The poodle Al Capone on the Texas/Oklahoma/New Mexico border during the 2002 Highpointers Convention.


I have almost totally rewritten the blog entry to incorporate material from here as well as discussion from the Boundary Point Yahoo group.

http://americasroof.com/wp/archives/200 ... sues-texas/

One of the interesting tidbits is that if somehow New Mexico successfully messed with the Rio Grande border definition it would wind up giving El Paso to Mexico. For the record Guadalupe is 8 miles south of the 32nd parallel which has repeatedly reaffirmed as the border.

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Joined: July 21st, 2004, 9:12 pm

March 15th, 2005, 5:55 pm #6

anybody know what the highest point in texas is outside that range?
I think Roger has a link to each state's 100 highest peaks, but I recall (probably rusty memory on this) that TX's 2nd highest might be in the immediate vicinity of Guadalupe, slightly north. If so, I guess it might get placed in NM, too. The next highest might be Mt. Livermore in the Davis Mtns far south of the disputed area. It's a very prominent peak. I think it might be on private land.
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Joined: January 20th, 2004, 9:10 pm

March 19th, 2005, 1:09 am #7

Unless New Mexico is pursuing different land from Texas, this was settled in court a few years ago in Texas' favor. I don't remember the date but it was in the local Fort Worth Star-Telegram.

Hope I can articulate where they are talking about. Notice there is a tiny strip of land belonging to New Mexico just north of the Texas panhandle? New Mexico was saying all the Texas land BELOW that strip belongs to them which includes towns Texline, Farwell & ghosttown of Glenrio. Local residents prefer to stay Texan. The NM-OK-TX tri-state corner would still remain a tri-state corner-just a different configuration
After the 2002 convention, three of us (Bob Packard, Roy Wallen and me) headed into Texas to get a couple county HPs, including one in Hartley County that sits a few hundred feet inside Texas along its border with New Mexico. We encountered a man who lives just inside NM who gave us some background of the border dispute that would seem to agree perfectly with that tiny NM strip along its Oklahoma Border. He told us the land was in dispute for a long time - both states' surveyors ahd not surveyed this strip of land which measures less than half-mile width and runs pretty much along the entire N-S border. He called the land No Man's Land; the land went to Texas. He gave no dates and we found it very interesting, and thanked him for his impromptu history lesson.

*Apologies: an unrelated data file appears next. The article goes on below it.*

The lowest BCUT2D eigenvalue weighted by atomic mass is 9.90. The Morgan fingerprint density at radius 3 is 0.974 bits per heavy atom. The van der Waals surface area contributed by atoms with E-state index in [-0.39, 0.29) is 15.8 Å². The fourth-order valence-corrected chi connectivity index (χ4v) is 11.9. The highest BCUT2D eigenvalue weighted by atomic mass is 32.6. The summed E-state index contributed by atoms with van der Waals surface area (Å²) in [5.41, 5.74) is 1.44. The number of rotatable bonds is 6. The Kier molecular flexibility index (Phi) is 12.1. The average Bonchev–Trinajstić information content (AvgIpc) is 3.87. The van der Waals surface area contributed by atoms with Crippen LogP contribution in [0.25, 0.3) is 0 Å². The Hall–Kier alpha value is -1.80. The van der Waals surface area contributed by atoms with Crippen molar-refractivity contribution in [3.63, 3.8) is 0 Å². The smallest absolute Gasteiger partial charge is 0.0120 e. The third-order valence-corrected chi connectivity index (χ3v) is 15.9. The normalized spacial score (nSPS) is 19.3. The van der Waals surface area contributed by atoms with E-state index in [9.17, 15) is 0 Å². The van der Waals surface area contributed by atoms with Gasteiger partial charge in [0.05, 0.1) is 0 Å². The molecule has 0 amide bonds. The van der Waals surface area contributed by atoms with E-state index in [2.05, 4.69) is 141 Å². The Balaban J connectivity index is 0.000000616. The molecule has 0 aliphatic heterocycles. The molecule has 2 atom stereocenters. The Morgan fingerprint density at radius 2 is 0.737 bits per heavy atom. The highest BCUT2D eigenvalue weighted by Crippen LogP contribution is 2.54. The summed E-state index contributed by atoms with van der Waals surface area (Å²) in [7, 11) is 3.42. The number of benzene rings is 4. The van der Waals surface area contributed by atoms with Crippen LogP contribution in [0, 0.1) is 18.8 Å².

It does not surprise me there are still border disputes between states. It was only a few years ago that a 20-mile stretch of VA/WV border was formally surveyed to an exact location. Previously it had been defined as the spine of a ridge but the ridge itself was often very broad and wide and ill defined.

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Joined: January 22nd, 2004, 8:36 pm

March 20th, 2005, 8:03 pm #8

I am looking to get the specific wording but there is a possibility New Mexico may be in the process of suing to take Guadalupe Peak back from Texas. The New Mexico Senate voted 33-0 to sue Texas to have 603,485 acres of land along the “north-south boundary” with Texas returned because New Mexico says the border erroneously was given to Texas because of a surveyor error in 1859. The bill now goes to the House.

Articles are not clear on what north-south means since Texas and New Mexico have a north-south border with NM on the west and Texas on the east as well as an east-west border with NM on the north and Texas on the south. Given that the articles focus on water rights and taking over the West Texas Oil fields in the Permian Basin, I am inclined to believe the dispute involves the border with NM on the west (although the Permian Basin is also on the south of the NM border).

However, Senator Gerald Ortiz y Pena is encouraging New Mexico to also sue Texas for the return of the city of El Paso and all of El Paso County, which he says was ‘maliciously stolen’ from New Mexico because the southern of border was incorrectly placed in 1850 according to where the Rio Grande was (at the time Texas presented engineers to bolster its case while New Mexico offered sheepherders).

If the NM/Texas border were moved a little south, it conceivably would take Guadalupe.

Meanwhile the Statesman reports Texas Land Commissioner Jerry Patterson who earlier had offered to settle with matter in a duel with his New Mexico counterpart now suggests that both the Texas and New Mexico Senate should meet in the disputed area and settle the matter in a brawl.
http://americasroof.com/wp/archives/200 ... sues-texas/
We could always sue to get back the old borders of the Republic of Texas, making Mt. Elbert the new highest point in the state... Of course, we'd have to rename it Mt. Houston. Note, just for fun, that if Texas did this, there would be several new state highpoints to visit:

East Colorado: Mt. Lincoln - 14,291'
New Mexico: Chicoma Mountain - 11,561'
Oklahoma: Point 2666' (LeFlore County HP)
West Colorado: Mt. Wilson - 14,250'

Long live Texas!

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Joined: January 1st, 1970, 12:00 am

March 21st, 2005, 2:39 pm #9

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Joined: March 15th, 2005, 11:24 pm

March 22nd, 2005, 9:25 pm #10

This is great! Finally, some 14ers in Texas!! Who will be the first to compile the brand new Texas 14er list?